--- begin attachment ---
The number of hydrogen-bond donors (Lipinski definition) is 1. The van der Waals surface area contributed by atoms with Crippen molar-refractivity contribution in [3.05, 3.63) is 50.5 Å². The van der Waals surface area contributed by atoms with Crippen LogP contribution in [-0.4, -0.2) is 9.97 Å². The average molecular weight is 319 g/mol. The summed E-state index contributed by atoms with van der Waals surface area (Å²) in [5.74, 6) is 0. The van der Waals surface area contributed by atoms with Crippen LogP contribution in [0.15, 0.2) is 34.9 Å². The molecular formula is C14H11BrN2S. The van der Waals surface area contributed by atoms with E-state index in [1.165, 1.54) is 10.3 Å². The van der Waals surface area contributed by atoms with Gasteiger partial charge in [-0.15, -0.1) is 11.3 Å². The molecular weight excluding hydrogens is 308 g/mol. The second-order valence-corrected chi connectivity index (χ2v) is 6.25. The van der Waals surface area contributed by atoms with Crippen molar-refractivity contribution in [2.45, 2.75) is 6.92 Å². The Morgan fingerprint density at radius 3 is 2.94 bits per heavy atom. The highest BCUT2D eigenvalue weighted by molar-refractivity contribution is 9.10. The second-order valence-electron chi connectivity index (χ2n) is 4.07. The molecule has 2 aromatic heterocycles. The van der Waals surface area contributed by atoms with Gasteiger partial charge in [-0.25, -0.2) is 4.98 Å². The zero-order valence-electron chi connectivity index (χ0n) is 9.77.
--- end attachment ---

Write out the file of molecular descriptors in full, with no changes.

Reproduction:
The number of hydrogen-bond donors (Lipinski definition) is 1. The van der Waals surface area contributed by atoms with Crippen molar-refractivity contribution in [3.05, 3.63) is 50.5 Å². The van der Waals surface area contributed by atoms with Crippen LogP contribution in [-0.4, -0.2) is 9.97 Å². The average molecular weight is 319 g/mol. The summed E-state index contributed by atoms with van der Waals surface area (Å²) in [5.74, 6) is 0. The van der Waals surface area contributed by atoms with Crippen LogP contribution in [0.15, 0.2) is 34.9 Å². The molecular formula is C14H11BrN2S. The van der Waals surface area contributed by atoms with E-state index in [1.165, 1.54) is 10.3 Å². The van der Waals surface area contributed by atoms with Gasteiger partial charge in [-0.15, -0.1) is 11.3 Å². The molecular weight excluding hydrogens is 308 g/mol. The second-order valence-corrected chi connectivity index (χ2v) is 6.25. The van der Waals surface area contributed by atoms with Crippen molar-refractivity contribution in [2.45, 2.75) is 6.92 Å². The Morgan fingerprint density at radius 3 is 2.94 bits per heavy atom. The highest BCUT2D eigenvalue weighted by molar-refractivity contribution is 9.10. The second-order valence-electron chi connectivity index (χ2n) is 4.07. The molecule has 2 aromatic heterocycles. The van der Waals surface area contributed by atoms with Gasteiger partial charge in [-0.25, -0.2) is 4.98 Å². The zero-order valence-electron chi connectivity index (χ0n) is 9.77.